Minnesota’s legislature should prioritize technical education in its appropriations. Beyond that, there are many “soft” measures state government can take to re-orient our cultural fixation on four-year college degrees as the only path to success. To take just one example, our next governor should appoint a Commissioner of Education who understands the importance of technical education and puts the influence of the state behind training that will benefit not just Minnesota’s economy, but, even more important, the futures of young Minnesotans.

Third, the legislature should adopt a “bill of rights” for students in Minnesota’s public colleges and universities. Those institutions should be required to disclose basic data including four-year and six-year graduation rates, the percentage of students in each major who are employed within six months after graduation, and the percentage employed in a field related to their major, as well as median starting salaries. Such information will help high school students make informed decisions about their futures.

Finally, state government should take quick action against a pernicious trend that is devastating both inner-city and some suburban public schools: imposition of racial quotas in school discipline. When students who deserve to be suspended cannot be suspended because their race’s quota has been met, they often wander the halls, invading classrooms and sometimes assaulting teachers, as well as other students. This is an insane situation that cannot be allowed to continue. Minnesota’s legislature should pass legislation banning the use of race quotas in school discipline. Voters will approve: only 12 percent support use of racial quotas in school discipline, while 71 percent are opposed.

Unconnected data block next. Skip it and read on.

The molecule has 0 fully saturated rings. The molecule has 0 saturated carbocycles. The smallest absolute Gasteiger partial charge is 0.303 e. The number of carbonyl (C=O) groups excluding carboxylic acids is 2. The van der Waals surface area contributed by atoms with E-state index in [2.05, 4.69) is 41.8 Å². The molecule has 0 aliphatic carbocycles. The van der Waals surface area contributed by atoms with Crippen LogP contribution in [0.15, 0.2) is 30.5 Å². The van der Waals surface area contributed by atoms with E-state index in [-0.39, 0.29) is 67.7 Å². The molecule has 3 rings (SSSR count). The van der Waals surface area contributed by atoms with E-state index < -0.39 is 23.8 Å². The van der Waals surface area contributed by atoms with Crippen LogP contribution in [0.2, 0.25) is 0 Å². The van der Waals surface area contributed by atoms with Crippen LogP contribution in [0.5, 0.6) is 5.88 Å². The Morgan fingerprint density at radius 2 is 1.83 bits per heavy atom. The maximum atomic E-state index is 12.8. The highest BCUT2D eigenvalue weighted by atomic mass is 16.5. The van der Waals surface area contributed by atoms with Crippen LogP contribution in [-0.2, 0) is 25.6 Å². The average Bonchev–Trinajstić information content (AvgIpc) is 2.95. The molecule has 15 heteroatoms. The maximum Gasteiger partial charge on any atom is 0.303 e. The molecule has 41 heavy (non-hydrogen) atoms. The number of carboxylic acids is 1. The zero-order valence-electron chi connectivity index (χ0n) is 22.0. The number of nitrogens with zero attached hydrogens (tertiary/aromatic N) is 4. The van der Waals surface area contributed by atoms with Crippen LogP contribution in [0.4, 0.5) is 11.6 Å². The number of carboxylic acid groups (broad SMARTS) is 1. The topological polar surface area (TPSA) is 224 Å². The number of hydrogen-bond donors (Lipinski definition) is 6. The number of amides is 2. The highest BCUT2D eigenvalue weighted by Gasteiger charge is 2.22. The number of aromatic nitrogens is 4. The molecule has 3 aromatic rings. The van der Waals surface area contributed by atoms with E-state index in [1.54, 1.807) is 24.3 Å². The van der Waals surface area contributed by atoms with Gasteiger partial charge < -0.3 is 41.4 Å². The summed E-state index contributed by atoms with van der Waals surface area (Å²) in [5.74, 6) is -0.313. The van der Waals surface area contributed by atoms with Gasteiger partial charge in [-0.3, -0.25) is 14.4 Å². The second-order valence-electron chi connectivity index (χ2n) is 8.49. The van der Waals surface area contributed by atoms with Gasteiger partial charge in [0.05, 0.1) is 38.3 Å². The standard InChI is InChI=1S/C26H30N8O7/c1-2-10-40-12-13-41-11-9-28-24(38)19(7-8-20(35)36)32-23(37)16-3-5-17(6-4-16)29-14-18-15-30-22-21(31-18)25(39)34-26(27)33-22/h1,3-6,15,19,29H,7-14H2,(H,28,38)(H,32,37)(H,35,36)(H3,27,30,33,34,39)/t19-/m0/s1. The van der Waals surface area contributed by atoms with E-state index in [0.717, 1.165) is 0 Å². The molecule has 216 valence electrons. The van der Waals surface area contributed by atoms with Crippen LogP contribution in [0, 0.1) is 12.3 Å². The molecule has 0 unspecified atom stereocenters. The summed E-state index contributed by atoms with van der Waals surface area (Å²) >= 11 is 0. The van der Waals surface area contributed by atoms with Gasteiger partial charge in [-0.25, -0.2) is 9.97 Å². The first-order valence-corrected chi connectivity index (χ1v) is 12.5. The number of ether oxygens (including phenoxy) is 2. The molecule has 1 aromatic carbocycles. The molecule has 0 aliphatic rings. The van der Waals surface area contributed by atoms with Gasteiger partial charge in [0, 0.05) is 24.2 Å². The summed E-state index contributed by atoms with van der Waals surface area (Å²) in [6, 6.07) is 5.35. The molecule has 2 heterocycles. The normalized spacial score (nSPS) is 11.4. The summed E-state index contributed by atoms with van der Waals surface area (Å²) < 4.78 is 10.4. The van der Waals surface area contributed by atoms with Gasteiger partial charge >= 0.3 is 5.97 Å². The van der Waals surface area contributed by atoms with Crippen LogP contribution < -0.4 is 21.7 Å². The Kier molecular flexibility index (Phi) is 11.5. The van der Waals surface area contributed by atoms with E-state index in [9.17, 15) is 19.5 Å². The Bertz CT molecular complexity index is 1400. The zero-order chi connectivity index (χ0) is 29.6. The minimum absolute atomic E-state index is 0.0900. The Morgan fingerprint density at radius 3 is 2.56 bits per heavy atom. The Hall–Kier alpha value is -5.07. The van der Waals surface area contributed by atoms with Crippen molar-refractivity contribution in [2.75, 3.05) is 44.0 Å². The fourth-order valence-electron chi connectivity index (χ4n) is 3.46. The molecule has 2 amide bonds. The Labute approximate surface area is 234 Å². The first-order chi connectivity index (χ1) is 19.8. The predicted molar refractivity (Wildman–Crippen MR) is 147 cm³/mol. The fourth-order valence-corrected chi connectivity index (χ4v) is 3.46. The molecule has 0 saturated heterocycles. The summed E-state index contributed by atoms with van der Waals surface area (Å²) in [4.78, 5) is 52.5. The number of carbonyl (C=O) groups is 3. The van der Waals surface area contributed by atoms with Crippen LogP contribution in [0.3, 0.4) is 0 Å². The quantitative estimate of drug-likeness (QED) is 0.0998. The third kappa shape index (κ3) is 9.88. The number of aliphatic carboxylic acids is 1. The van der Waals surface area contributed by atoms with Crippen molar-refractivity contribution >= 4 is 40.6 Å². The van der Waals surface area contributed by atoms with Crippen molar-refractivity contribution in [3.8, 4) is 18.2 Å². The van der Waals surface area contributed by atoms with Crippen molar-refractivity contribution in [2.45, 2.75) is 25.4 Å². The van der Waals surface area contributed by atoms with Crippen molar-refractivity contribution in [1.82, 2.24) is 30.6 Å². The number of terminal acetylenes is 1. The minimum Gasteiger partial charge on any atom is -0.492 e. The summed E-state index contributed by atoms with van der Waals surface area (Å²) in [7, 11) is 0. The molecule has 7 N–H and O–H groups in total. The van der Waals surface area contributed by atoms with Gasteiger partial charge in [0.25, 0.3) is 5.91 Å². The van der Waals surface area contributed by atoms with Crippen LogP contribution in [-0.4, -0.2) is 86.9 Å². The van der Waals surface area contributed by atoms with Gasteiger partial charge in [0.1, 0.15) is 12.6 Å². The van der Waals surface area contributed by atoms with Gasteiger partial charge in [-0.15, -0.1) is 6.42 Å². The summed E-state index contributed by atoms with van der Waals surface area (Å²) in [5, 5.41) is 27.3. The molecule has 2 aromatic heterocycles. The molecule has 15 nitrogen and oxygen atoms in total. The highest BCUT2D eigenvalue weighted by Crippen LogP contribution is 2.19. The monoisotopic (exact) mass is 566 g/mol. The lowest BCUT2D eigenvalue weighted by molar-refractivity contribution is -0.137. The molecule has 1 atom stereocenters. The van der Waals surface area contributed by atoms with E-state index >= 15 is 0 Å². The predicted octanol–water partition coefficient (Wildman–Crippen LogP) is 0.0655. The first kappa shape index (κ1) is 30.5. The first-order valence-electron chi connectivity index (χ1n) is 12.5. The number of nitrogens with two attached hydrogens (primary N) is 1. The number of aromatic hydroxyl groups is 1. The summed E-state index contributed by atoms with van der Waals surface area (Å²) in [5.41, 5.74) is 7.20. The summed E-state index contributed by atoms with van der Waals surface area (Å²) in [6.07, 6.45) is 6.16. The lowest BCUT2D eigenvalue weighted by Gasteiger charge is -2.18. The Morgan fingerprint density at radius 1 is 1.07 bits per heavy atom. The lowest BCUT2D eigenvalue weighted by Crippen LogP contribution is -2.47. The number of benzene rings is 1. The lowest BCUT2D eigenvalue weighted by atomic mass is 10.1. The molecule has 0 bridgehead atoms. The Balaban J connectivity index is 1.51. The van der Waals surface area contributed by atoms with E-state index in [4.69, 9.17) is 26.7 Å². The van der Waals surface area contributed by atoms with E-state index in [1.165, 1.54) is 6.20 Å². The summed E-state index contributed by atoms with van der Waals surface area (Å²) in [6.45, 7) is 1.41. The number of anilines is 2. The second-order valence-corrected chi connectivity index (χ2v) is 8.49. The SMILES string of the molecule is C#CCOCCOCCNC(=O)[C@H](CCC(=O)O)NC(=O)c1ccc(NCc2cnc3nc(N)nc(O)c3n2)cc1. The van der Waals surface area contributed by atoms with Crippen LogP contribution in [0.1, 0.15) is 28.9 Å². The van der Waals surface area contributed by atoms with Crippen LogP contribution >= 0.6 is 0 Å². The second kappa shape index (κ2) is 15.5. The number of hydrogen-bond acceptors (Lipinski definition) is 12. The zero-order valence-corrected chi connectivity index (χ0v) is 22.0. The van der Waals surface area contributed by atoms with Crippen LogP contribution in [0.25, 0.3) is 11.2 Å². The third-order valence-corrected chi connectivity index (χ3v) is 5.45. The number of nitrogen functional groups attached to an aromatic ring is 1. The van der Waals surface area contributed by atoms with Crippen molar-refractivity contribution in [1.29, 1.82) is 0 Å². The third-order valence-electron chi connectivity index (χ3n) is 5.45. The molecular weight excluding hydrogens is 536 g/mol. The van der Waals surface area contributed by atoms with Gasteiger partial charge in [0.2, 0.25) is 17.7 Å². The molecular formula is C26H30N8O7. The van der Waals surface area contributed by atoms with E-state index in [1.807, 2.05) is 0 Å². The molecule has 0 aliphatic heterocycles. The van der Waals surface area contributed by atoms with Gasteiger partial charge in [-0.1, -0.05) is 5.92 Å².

VII. Free Minnesota’s Public Employees

The Supreme Court’s recent Janus decision represents a declaration of independence for public employees. Minnesota should further effectuate that independence by adopting pay- check protection (i.e., making it illegal for the state or its subdivisions to withhold union dues from employee paychecks). Why should state government act as a collector for highly partisan organizations that, to make matters worse, are the largest donors to the state’s politicians? Public-sector unions should collect dues from their members in the same way that other organizations do, rather than benefiting from their special interest status.

A number of other reforms would help reduce public-sector unions’ undue influence. For example, Minnesota should not have “hereditary” unions, where employees never have an easy opportunity to vote on whether they want to be repre- sented by a union. Minnesota should require re-certification of bargaining units by election on a regular basis, every year or every other year, without employees having to file or request the certification.

This is not an exhaustive list of reforms that Minnesota should adopt. But the changes outlined here would go a long way toward restoring Minnesota’s rightful status as one of the nation’s freest, most prosperous and most progressive states.